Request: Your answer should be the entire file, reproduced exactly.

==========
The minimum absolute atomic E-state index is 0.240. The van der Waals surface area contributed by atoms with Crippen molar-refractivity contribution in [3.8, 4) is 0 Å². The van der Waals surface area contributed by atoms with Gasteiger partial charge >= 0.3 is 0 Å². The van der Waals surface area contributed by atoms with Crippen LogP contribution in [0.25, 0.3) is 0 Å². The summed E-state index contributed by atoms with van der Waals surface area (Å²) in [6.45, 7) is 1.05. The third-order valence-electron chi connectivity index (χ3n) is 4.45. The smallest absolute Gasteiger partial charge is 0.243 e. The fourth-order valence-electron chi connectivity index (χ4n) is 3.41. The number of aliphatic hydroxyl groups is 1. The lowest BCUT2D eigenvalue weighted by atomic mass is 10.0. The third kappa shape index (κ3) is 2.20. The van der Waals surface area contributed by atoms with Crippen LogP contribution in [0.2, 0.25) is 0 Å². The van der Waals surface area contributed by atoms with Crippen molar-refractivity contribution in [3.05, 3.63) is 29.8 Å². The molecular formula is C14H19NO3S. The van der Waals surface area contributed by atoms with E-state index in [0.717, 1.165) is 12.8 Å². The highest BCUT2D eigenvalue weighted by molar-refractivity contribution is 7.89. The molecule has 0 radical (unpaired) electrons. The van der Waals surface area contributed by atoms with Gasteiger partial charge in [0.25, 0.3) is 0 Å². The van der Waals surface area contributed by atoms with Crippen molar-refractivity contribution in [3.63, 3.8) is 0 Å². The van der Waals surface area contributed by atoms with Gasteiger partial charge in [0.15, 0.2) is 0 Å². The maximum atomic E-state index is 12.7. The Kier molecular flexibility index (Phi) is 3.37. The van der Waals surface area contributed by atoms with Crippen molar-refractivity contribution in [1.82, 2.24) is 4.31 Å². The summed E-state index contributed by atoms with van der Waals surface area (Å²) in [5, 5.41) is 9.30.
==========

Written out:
The minimum absolute atomic E-state index is 0.240. The van der Waals surface area contributed by atoms with Crippen molar-refractivity contribution in [3.8, 4) is 0 Å². The van der Waals surface area contributed by atoms with Gasteiger partial charge >= 0.3 is 0 Å². The van der Waals surface area contributed by atoms with Crippen LogP contribution in [0.25, 0.3) is 0 Å². The summed E-state index contributed by atoms with van der Waals surface area (Å²) in [6.45, 7) is 1.05. The third-order valence-electron chi connectivity index (χ3n) is 4.45. The smallest absolute Gasteiger partial charge is 0.243 e. The fourth-order valence-electron chi connectivity index (χ4n) is 3.41. The number of aliphatic hydroxyl groups is 1. The lowest BCUT2D eigenvalue weighted by atomic mass is 10.0. The third kappa shape index (κ3) is 2.20. The van der Waals surface area contributed by atoms with Crippen LogP contribution in [0.2, 0.25) is 0 Å². The van der Waals surface area contributed by atoms with Crippen molar-refractivity contribution in [3.05, 3.63) is 29.8 Å². The molecular formula is C14H19NO3S. The van der Waals surface area contributed by atoms with E-state index in [0.717, 1.165) is 12.8 Å². The highest BCUT2D eigenvalue weighted by molar-refractivity contribution is 7.89. The molecule has 0 radical (unpaired) electrons. The van der Waals surface area contributed by atoms with Gasteiger partial charge in [0.25, 0.3) is 0 Å². The van der Waals surface area contributed by atoms with Crippen molar-refractivity contribution in [3.63, 3.8) is 0 Å². The van der Waals surface area contributed by atoms with Gasteiger partial charge in [0.15, 0.2) is 0 Å². The maximum atomic E-state index is 12.7. The Kier molecular flexibility index (Phi) is 3.37. The van der Waals surface area contributed by atoms with Crippen molar-refractivity contribution in [1.82, 2.24) is 4.31 Å². The summed E-state index contributed by atoms with van der Waals surface area (Å²) in [5, 5.41) is 9.30.